San Francisco is… keeping its hats on

[In the nineteenth and early twentieth centuries, hats were a social obsession, subjects of acclaim and critique. The Paris millinery industry was at its financial and creative peak between the mid-1870s and 1914, the period between the Franco-Prussian War and the outbreak of the World War I, decades that coincided with the ear of French Impressionism. The women who made and sold hats – milliners, or modistes in French – as well as those who purchased them, fascinated Edgar Degas and other artists in his circle.] Bonnets of the 1880s by Mangin Maurice (left) & Cordeau et Laugaudin (right)


Bonnet, ca. 1894 by an unknown designer, France


Jean Béraud, 1849-1935
Fashionable Woman on the Champs-Élysées, n.d.
Oil on canvas


Edgar Degas (1834-1917)
Woman Adjusting Her Hair, ca. 1884
Oil on canvas


Hat by Maison Virot, ca. 1900 (with alterations)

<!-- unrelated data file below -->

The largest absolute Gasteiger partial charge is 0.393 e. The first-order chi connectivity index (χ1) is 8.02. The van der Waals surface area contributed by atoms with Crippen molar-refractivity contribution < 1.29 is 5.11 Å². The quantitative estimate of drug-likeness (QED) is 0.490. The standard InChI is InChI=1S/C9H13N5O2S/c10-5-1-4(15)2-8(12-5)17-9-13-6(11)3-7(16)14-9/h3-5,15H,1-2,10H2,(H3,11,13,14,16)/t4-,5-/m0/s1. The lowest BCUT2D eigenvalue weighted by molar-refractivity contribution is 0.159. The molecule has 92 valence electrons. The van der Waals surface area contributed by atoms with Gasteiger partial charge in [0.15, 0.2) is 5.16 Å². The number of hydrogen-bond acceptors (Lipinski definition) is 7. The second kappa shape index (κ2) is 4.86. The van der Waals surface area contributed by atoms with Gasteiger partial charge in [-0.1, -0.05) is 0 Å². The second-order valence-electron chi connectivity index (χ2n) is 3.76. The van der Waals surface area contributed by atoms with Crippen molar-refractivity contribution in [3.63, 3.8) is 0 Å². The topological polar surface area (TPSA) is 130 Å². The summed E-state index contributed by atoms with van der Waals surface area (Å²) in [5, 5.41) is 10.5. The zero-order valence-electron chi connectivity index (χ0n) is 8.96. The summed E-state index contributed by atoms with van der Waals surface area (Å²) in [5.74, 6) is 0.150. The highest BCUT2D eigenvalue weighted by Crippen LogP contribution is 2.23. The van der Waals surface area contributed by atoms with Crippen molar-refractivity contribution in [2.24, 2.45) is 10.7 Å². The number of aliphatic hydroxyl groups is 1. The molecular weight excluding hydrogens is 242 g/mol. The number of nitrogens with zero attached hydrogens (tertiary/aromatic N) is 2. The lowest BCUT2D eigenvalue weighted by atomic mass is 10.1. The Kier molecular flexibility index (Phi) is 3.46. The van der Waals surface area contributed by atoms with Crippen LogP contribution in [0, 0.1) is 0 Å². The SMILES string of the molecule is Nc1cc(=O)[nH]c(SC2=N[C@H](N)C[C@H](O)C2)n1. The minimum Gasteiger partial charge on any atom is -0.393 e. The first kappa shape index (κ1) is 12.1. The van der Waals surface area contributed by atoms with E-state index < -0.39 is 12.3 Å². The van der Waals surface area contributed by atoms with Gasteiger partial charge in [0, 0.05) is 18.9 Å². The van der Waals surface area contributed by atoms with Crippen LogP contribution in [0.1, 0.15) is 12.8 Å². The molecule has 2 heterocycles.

Hat by Camille Marchais, ca. 1895


Bonnet by Mesdemoiselles Cotel, ca. 1885 (left) & Capote by E. Gauthier, ca. 1890


Hat by Caroline Reboux, ca. 1904-1905 (left) & by Au Bon Marché, retailer, ca. 1884


Capote by Auguste Poussineau, known as A. Félix, ca. 1880-1885 (front) & Hat by Monsieur Heitz-Boyer, 1898 (back)


Hat by an unknown designer, ca. 1890


Édouard Manet (1832-1883)
Berthe Morisot, ca. 1869-1873
Oil on canvas


Louise Catherine Breslau (1856-1927)
The Milliners, 1899
Pastel on paper mounted on board


Paul-César Helleu (1859-1927)
The Final Touch, ca 1885
Pastel on paper


Degas, Impressionism, and the Paris Millinery Trade exhibition ran until September 2017 @ the Legion of Honor*

July 07th, 2017

*If, by any chance, September 2018 finds you in San Francisco, please do make me jealous and go see the current exhibition, Truth and Beauty: The Pre-Raphaelites and the Old Masters!

LV Loves America

And the feeling is mutual. Hat trunk in leather, once belonging to Marjorie Merriweather Post


Nicolas Ghesquière embroidered dress worn by Emma Stone at the 2017 British Film Institute Festival


Marc Jacobs feathers headpiece